Offerpad will provide the homebuying capital behind Keller Offers in 12 markets, giving KW agents a chance to rep both sides of a sales transaction for the iBuyer.
Keller Williams Realty and Offerpad have entered into a game-changing new partnership that will place the Arizona-based iBuyer at the center of the Texas-based brokerage’s rapidly growing iBuyer platform, executives told Inman.
The deal, announced Wednesday, will allow Keller Williams agents to act as listing agents for various Offerpad-owned homes while shifting financial obligations onto Offerpad’s shoulders for the homes Keller Offers buys in 10 markets, effectively handing the iBuyer access to KW’s army of 160,000 agents.
“With Keller Offers, consumers no longer have to pick between all the options available to sell a home without having an advocate to advise them,” Keller Williams President Josh Team said in a statement. “In our pursuit to drive the best end-to-end consumer experience, we’re giving consumers the most choices available. And, we believe an agent-driven consumer experience is best to deliver that choice.”
According to terms of the deal, beginning Aug. 31 Keller Williams agents will have the ability to act as listing agents for Offerpad-owned homes in Phoenix and Dallas. The partnership will expand to Atlanta, Austin, Charlotte, Houston, Las Vegas, Orlando, Raleigh, San Antonio, Tampa and Tuscon by the end of 2019.
Keller Williams agents will be required to become Keller Offers Certified iBuyer agents, a designation that will allow them to submit a cash offer request via the Keller Offers platform. Once the request comes in, Offerpad will generate an offer within 24 hours using its proprietary technology.
The offer is then sent back to the Keller Williams agent to present it to the seller. The agent will consult the seller on all their options, including listing on the market or accepting the offer. The Keller Williams agent will continue to guide the seller through the Offerpad process.
Keller Williams is following in the footsteps of Realogy, which powers its iBuyer platform with Home Partners of America as the capital behind the homebuying aspect. For Keller Williams, the move was less about the need for capital and more about the ability to scale the platform rapidly.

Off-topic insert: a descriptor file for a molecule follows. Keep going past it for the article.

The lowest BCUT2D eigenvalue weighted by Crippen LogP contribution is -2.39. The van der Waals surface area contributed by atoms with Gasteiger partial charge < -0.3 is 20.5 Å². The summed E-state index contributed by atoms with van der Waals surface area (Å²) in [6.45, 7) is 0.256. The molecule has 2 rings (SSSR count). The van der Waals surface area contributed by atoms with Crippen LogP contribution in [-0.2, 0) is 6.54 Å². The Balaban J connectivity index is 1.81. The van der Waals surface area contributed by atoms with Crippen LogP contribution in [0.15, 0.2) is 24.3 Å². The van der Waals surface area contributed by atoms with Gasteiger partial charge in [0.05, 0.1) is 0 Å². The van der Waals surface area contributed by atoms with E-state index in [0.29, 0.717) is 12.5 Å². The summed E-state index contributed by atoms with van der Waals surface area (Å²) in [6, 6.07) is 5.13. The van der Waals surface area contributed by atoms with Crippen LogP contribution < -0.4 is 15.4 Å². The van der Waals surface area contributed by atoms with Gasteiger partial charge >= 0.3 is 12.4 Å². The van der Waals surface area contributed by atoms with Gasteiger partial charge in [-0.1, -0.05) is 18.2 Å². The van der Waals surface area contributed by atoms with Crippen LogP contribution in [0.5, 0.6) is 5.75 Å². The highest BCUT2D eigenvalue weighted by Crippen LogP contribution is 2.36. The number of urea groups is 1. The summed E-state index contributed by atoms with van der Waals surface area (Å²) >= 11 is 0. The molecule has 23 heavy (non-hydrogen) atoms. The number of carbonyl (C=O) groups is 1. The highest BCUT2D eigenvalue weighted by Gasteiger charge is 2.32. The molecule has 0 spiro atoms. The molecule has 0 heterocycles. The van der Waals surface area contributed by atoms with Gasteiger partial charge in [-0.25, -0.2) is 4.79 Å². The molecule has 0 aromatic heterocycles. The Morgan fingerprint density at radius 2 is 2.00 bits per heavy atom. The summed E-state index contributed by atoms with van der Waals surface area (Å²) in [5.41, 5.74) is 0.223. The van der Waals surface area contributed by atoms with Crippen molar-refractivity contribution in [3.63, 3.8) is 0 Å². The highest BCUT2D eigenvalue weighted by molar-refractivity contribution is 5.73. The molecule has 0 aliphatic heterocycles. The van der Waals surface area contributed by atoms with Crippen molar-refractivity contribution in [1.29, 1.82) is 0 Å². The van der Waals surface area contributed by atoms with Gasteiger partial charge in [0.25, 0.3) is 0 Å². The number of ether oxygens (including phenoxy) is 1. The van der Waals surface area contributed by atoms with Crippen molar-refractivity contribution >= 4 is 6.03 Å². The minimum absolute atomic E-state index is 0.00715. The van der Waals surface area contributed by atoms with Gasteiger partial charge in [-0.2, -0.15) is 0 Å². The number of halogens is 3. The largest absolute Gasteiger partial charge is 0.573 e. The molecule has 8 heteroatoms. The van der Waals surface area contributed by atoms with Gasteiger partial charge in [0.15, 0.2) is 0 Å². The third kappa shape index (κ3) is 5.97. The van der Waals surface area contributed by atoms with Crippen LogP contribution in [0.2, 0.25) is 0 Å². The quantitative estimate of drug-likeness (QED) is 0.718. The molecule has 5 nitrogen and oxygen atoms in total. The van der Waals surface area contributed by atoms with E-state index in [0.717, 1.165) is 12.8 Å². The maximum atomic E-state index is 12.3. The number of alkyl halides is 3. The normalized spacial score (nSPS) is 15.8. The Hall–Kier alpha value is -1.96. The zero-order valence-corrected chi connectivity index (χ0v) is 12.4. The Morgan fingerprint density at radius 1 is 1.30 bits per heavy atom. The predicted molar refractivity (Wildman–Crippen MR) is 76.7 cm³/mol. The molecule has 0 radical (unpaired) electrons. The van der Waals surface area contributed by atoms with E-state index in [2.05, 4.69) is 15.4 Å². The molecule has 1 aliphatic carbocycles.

“The capital is there, but what this partnership allows us to do is to scale rapidly,” Gayln Ziegler, director of operations for Keller Offers, said in a statement. “That is something that we want to provide to our agents and we owe to consumers in those markets. They deserve that representation.”
One potential downside to the partnership, however, is the increased fee home sellers could face when utilizing the partnership. Although they won’t explicitly have to pay the commission of a buyer’s agent, they will still be required to pay Keller Williams agent commissions plus a fee to Offerpad, which can range from 7 percent to 10 percent depending on the home.
Ziegler says the listing agent can negotiate their commission own fee and will also receive an undisclosed commission on the re-sale of the home. The Keller Williams agents that refer the buyer to Offerpad will also represent Offerpad in the selling of the home.
“Agents will be paid on the front end and they’ll be paid on the backend because they’ll re-sell the property, and their sign will also stay in the yard.” Ziegler said. “They can work out any agreement they want with the seller because that is their relationship with the seller, it’s not ours or anyone else’s to dictate that.”
The new partnership will no doubt be a boon to Offerpad’s standing in the iBuyer race, where their top competition is Zillow, Opendoor, Redfin and Knock. Offerpad currently says it receives a new offer request from a homeowner every 30 seconds and acquires a home every 20 minutes throughout regular business hours.
“Reaching new markets and customers is imperative to the future growth as a company,” Offerpad CEO Brian Bair told Inman. “This partnership gives us a familiar, proven path to reach them, introducing our consumer-focused selling solutions to entirely new audiences.”
Offerpad has long worked with real estate agents, but in the past, agents and brokerages came directly to Offerpad to request an offer. This is the first exclusive partnership for the company.
At Inman Connect in New York earlier this year, real estate tech advisor and Inman contributor Mike DelPrete laid out this “nightmare” scenario for Opendoor, one of Offerpad’s top rivals in the space. In the presentation, DelPrete said Opendoor‘s “nightmare scenario” is 160,000 Keller Williams agents “in people’s living rooms and kitchens waving around an iBuyer brochure and saying, ‘We do that, too.”
The partnership is also similar to one Opendoor and Redfin announced in July that allows prospective homeseller clients to use Redfin’s website and mobile apps to request an all-cash offer for their property directly from Opendoor, or request a free meeting with a Redfin agent where the agent will present two selling options: 1) the Opendoor all-cash offer or 2) an estimate of how much Redfin could get if the seller wanted to list with the brokerage on the open market.
Zillow uses real estate agents to represent it on both the buying and selling of homes, although the company has no exclusive partner and instead selects a local brokerage in each market.